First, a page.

Neuromarketing is a study area that combines neuroscience principles and conventional marketing research ideas to assess how customers’ decisions process responds to marketing stimuli. Neuromarketing employs cognitive behavioural activities to understand consumers’ subconscious mind, explain consumers’ preferences, motivations, and expectations, and predict consumers’ behaviour (Bercea, 2011; Colaferro & Crescitelli, 2014; Dapkevičius & Melnikas, 2009; Fugate, 2007). To achieve these objectives, neuromarketers use a wide range of neuromarketing techniques and technology to measure neurological brain activity. For example, neuromarketing tools such as, Functional Magnetic Resonance Imaging (fMRI), Electroencephalography (EEG), and eye-tracking are capable of analysing consumers’ decision-making process in detail (Roth, 2014; Zurawicki, 2010). This is because neuromarketing is very significant for quantifying and recording consumer decision-making, cognitive and emotional processes towards marketing campaigns (Alsharif et al., 2021). These neuromarketing tools can help researchers and marketers develop effective approaches and provide innovative and efficient services to consumers. Thus, the results gathered from neuromarketing tools should generously provide insights into consumers’ decision-making that traditional marketing test methods cannot offer. Neuromarketing can reveal what is happening in the brain in response to some advertising stimuli and the application of neuromarketing can reveal which strategy leads to the buying decision (Zito et al., 2021). This innovative idea offers new perspectives and effective tools in marketing research, particularly in consumer analysis (Mansor & Isa, 2020).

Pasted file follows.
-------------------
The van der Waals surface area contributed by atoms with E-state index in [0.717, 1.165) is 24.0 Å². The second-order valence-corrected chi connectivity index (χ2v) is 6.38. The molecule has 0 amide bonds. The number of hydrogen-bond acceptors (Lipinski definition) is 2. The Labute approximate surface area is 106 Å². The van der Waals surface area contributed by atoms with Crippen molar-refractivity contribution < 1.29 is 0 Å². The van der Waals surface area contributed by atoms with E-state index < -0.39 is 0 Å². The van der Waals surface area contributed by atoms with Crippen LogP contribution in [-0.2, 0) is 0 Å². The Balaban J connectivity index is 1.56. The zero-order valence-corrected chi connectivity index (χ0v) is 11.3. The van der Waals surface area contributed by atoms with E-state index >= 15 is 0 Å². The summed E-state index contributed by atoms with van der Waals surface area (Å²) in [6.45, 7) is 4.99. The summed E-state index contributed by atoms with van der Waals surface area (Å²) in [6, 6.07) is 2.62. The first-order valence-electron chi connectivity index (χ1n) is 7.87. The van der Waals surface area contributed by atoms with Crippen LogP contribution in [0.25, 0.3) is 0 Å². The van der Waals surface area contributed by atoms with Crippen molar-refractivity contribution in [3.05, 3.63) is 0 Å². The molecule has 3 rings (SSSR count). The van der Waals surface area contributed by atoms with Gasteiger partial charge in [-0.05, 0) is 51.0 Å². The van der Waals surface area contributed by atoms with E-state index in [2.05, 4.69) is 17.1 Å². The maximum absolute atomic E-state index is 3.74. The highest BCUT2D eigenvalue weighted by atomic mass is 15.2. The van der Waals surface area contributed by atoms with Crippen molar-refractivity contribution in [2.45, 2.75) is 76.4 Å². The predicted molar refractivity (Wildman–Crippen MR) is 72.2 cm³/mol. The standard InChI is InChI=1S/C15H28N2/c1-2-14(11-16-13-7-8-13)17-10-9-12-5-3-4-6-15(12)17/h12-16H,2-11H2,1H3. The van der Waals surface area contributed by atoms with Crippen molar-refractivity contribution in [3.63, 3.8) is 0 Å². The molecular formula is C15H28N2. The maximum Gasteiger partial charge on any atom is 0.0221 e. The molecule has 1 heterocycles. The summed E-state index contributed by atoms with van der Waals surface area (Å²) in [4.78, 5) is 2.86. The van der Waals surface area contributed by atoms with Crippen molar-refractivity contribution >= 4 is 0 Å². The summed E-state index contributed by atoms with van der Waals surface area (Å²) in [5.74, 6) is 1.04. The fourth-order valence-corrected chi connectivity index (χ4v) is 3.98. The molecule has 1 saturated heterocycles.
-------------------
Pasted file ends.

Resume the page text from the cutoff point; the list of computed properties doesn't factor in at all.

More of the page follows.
Detailed research of a neuromarketing method is fewer reported, such as Event Related Potential (ERP). As a result, this paper provides a review format for one of the neuromarketing components, ERP. ERP is a specific technique that uses time-locked activity, i.e. brainwave responses triggered by stimuli to help capture sensory and cognitive-related neural activity, which is strongly associated with the decision-making process. These attributes of the ERP can be used as dependent variables in consumers’ decision-making processes, according to Johnson and Donchin (1982). The P300, also called the “P3” wave, is an ERP component foundation in the process of decision making. P300 correlated to the decision-making process when subjects are required to decide stimuli (Pirtošek et al., 2009; Wang et al., 2015).
2.0 P300 AND DECISION MAKING
The event-related potential (ERP) is used to record a brain signal as it is a non-invasive and risk-free method during auditory and visual stimulus (Key et al., 2005). According to Begum & Reza (2021), ERP responses are divided into 2; early wave (first 100 ms after stimulation) and late wave (after 100 ms after stimulus) can be recorded during ERP study. To measure consumers’ decision-making, P300 is the main component of brainwaves, a basis in decision-making (Luck, 2005), and the catalyst for the brain to process incoming information. For many years, P300 components such as attitudes, preferences, and information-based decision-making have been studied in marketing-related fields (Lin et al., 2018).